It wasn't the kind of day I typically like to be outside. It was a cool 47 degrees, windy and cloudy, the kind of day that often puts a damper on my spirits. But this day, something was different. Toward the end of a solitary, 2-mile walk along a flood control canal, I sat on a bench in a reflective mood. Suddenly, I started to enjoy this early-winter day.
I sat and looked at the gray, hulking, 10-million-year-old Sandia Mountains to the east, with their pockets of new snow in a few areas on the slopes. I listened, and I didn't hear quail making their strange sounds, or the gratingly irritating calls of roadrunners. I heard nothing but a dog barking in the distance and the wind rattling the dead leaves of a nearby tree. I felt the dryness and coolness of the desert air. I smelled the dry leaves of aspen and chamisa and other desert plants. I felt the wind on my face, and I felt at peace, snug and warm in my fleece jacket.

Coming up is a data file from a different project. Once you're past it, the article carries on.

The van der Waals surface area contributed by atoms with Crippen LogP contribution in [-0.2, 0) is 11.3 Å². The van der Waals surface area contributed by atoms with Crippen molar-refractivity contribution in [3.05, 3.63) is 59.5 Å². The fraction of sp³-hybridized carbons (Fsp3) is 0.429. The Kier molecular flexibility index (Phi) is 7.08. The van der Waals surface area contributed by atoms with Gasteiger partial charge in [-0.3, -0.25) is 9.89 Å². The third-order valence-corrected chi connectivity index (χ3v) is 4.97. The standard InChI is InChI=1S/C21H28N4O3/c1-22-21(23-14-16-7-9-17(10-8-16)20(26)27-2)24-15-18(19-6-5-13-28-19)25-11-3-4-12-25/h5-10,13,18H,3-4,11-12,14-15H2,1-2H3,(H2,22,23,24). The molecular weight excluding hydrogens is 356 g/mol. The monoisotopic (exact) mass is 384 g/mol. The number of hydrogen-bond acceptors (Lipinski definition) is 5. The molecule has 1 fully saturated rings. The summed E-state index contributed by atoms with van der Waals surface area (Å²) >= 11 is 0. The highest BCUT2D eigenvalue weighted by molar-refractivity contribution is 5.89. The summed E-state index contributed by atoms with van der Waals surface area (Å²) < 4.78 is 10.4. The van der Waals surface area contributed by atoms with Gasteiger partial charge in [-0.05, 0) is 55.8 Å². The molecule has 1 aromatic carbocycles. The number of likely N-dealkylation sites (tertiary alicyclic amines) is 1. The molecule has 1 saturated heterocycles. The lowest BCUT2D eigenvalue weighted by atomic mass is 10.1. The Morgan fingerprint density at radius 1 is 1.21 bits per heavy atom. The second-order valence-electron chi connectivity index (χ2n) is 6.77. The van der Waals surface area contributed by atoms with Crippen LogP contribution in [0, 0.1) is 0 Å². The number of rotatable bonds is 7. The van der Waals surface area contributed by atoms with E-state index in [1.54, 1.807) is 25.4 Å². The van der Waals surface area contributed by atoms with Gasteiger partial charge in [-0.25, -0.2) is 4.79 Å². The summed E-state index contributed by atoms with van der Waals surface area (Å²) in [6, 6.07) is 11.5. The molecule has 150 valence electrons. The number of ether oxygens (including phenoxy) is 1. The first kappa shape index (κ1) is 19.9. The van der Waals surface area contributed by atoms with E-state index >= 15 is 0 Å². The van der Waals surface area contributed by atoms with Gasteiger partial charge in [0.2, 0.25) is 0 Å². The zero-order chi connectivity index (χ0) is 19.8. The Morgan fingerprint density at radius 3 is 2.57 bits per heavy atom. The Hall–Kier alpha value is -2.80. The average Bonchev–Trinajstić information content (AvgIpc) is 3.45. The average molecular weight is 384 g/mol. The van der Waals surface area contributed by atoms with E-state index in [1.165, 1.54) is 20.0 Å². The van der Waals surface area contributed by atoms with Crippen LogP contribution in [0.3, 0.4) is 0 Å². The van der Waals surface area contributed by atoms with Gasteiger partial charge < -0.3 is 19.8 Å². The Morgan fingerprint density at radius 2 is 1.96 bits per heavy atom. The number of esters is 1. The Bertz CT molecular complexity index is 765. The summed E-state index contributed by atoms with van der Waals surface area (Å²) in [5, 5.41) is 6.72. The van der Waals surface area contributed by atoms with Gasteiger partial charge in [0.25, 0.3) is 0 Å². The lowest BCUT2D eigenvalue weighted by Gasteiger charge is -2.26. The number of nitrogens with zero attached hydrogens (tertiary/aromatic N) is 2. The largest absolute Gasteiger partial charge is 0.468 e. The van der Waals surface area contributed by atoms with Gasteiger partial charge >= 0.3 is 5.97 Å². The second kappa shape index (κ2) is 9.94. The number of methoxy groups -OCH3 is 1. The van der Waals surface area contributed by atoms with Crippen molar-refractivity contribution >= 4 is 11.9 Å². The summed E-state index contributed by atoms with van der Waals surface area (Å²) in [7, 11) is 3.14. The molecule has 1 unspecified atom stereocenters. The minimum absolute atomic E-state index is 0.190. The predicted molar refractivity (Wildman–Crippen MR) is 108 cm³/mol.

It wasn't a day for photography or for soaking up the sun. It wasn't a day for riding my bike. It was a day for homemade soup, a solitary walk, and enjoying nature from a different perspective.